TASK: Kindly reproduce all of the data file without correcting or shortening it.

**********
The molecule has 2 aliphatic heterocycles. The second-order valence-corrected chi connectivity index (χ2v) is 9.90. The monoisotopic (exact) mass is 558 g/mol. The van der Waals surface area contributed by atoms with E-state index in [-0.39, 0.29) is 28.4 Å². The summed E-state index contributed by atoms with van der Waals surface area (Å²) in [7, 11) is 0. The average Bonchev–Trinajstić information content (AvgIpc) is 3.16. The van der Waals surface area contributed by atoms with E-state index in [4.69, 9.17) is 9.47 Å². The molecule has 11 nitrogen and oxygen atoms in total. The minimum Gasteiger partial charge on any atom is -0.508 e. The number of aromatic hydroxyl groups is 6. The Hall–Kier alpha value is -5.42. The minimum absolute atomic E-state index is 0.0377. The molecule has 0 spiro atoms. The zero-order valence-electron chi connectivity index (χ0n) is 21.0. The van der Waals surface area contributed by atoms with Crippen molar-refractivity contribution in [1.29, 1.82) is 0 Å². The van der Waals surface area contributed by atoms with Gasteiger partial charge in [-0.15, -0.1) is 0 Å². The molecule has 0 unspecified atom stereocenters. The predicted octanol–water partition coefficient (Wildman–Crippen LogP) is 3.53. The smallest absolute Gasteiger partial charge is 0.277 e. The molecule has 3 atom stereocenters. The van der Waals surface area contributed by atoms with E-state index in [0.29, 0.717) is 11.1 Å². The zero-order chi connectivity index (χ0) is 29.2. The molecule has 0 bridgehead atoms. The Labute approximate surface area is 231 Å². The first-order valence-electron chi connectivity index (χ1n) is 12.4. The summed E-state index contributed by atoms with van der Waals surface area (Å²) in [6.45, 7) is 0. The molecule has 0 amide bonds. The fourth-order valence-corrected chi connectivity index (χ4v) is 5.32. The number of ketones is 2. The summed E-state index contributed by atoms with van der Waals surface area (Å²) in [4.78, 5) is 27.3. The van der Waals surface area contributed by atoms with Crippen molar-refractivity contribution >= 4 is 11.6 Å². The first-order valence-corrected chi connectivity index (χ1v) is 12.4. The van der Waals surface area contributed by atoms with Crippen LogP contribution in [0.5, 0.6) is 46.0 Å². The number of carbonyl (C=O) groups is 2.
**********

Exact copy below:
The molecule has 2 aliphatic heterocycles. The second-order valence-corrected chi connectivity index (χ2v) is 9.90. The monoisotopic (exact) mass is 558 g/mol. The van der Waals surface area contributed by atoms with E-state index in [-0.39, 0.29) is 28.4 Å². The summed E-state index contributed by atoms with van der Waals surface area (Å²) in [7, 11) is 0. The average Bonchev–Trinajstić information content (AvgIpc) is 3.16. The van der Waals surface area contributed by atoms with E-state index in [4.69, 9.17) is 9.47 Å². The molecule has 11 nitrogen and oxygen atoms in total. The minimum Gasteiger partial charge on any atom is -0.508 e. The number of aromatic hydroxyl groups is 6. The Hall–Kier alpha value is -5.42. The minimum absolute atomic E-state index is 0.0377. The molecule has 0 spiro atoms. The zero-order valence-electron chi connectivity index (χ0n) is 21.0. The van der Waals surface area contributed by atoms with Crippen molar-refractivity contribution in [1.29, 1.82) is 0 Å². The van der Waals surface area contributed by atoms with Gasteiger partial charge in [-0.15, -0.1) is 0 Å². The molecule has 0 unspecified atom stereocenters. The predicted octanol–water partition coefficient (Wildman–Crippen LogP) is 3.53. The smallest absolute Gasteiger partial charge is 0.277 e. The molecule has 3 atom stereocenters. The van der Waals surface area contributed by atoms with E-state index in [0.29, 0.717) is 11.1 Å². The zero-order chi connectivity index (χ0) is 29.2. The molecule has 0 bridgehead atoms. The Labute approximate surface area is 231 Å². The first-order valence-electron chi connectivity index (χ1n) is 12.4. The summed E-state index contributed by atoms with van der Waals surface area (Å²) in [6.45, 7) is 0. The molecule has 0 amide bonds. The fourth-order valence-corrected chi connectivity index (χ4v) is 5.32. The number of ketones is 2. The summed E-state index contributed by atoms with van der Waals surface area (Å²) in [4.78, 5) is 27.3. The van der Waals surface area contributed by atoms with Crippen molar-refractivity contribution >= 4 is 11.6 Å². The first-order valence-corrected chi connectivity index (χ1v) is 12.4. The van der Waals surface area contributed by atoms with Crippen LogP contribution in [0.5, 0.6) is 46.0 Å². The number of carbonyl (C=O) groups is 2.